Burnout Part 2: Do's And Don'ts On The Path Of Burnout Recovery
If you read and resonated with the description of burnout in part one of our series on burnout, you may be asking yourself “What should I do if I’m already burned out?” As mentioned previously, burnout symptoms can be very similar to the symptoms of depression - meaning ‘doing’ anything can be an uphill battle. So what can you do (or not do) in order to start on the path towards becoming balanced instead of burned out?
Do live one day at a time. Many of us are planners and think about the future often, but when you are struggling with burnout taking on future plans can be too much. Take one day at a time, even one moment at a time and remember to take deep breaths and stop trains of thought that reach too far into the future if you feel yourself tensing up at the thought. The important thing in this moment is to take a small step towards personal health, which may mean taking a nap or a walk outside.
Don’t try to do everything on your own. Remember to ask for help. The pride of doing something “all by ourselves” starts when we are a toddler but if we haven’t learned to ask for help when we need it by the time we reach adulthood we may find ourselves reverting to some toddler style meltdowns as a result of burnout. Asking for help from others is part of being a part of The Body and staying healthy. We need other people, and when we forget that fact and try to live out of community we end up harming ourselves and everyone around us. If you find the idea of asking for help daunting, try asking for help in a small area first and work your way up to bigger areas.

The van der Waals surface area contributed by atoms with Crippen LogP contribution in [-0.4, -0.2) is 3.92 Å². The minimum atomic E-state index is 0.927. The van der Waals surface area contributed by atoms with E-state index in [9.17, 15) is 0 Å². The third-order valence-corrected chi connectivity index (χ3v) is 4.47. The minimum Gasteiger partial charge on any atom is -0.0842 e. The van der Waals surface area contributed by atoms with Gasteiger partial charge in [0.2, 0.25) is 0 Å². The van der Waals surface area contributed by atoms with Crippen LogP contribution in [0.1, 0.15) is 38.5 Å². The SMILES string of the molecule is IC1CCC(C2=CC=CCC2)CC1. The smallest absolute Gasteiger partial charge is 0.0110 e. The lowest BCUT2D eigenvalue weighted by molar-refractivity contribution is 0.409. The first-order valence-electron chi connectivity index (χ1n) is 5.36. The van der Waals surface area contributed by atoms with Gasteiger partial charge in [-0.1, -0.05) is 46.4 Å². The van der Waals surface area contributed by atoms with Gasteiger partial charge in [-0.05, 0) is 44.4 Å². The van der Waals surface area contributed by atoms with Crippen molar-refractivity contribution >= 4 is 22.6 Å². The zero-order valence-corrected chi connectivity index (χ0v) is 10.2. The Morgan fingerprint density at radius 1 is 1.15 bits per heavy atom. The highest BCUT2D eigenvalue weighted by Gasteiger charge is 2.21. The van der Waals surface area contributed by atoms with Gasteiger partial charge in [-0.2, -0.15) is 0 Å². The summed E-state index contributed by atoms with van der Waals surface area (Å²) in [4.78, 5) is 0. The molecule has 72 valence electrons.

Do remember the benefits of a change of scenery. I don’t mean you need to go somewhere far away in order to start feeling better. I mean that something as simple as a short walk outside the walls of your house, office, or school can be extremely beneficial, especially if learning to take occasional breaks to walk around becomes a habit. Taking a short break not only helps our brains reset and refresh, but the short walk can improve circulation and physical health, allow us to meet new people (or give us a break from interacting with people if that is needed), and can allow us to see situations from a new angle.
Don’t focus only on big hard to achieve goals when the day to day is a struggle. Celebrate baby steps towards recovery, instead of berating yourself for not achieving expectations you or those around you have set. This goes along the lines of recognizing and getting rid of unreasonable expectations. Sometimes we have such high expectations for what we will do or accomplish in a day that at the end of the day we dwell on the things that went wrong in the day or the goals we didn’t accomplish. Instead, start thinking of the simple goals you were able to accomplish. Did you wake up at some point in the day? Maybe you got out of bed briefly? Did you remember to take care of some of your basic needs like showering, drinking and eating something somewhat healthy, taking a nap when you were tired, or brushing your teeth? These are all usually unrecognized goals that don’t make it onto a to do list and rarely get celebrated. If you’re struggling with burnout, focus on each day’s small accomplishments, and recognize that each seemingly small step towards health and good self-care you make are steps that will allow you to eventually reach your bigger goals.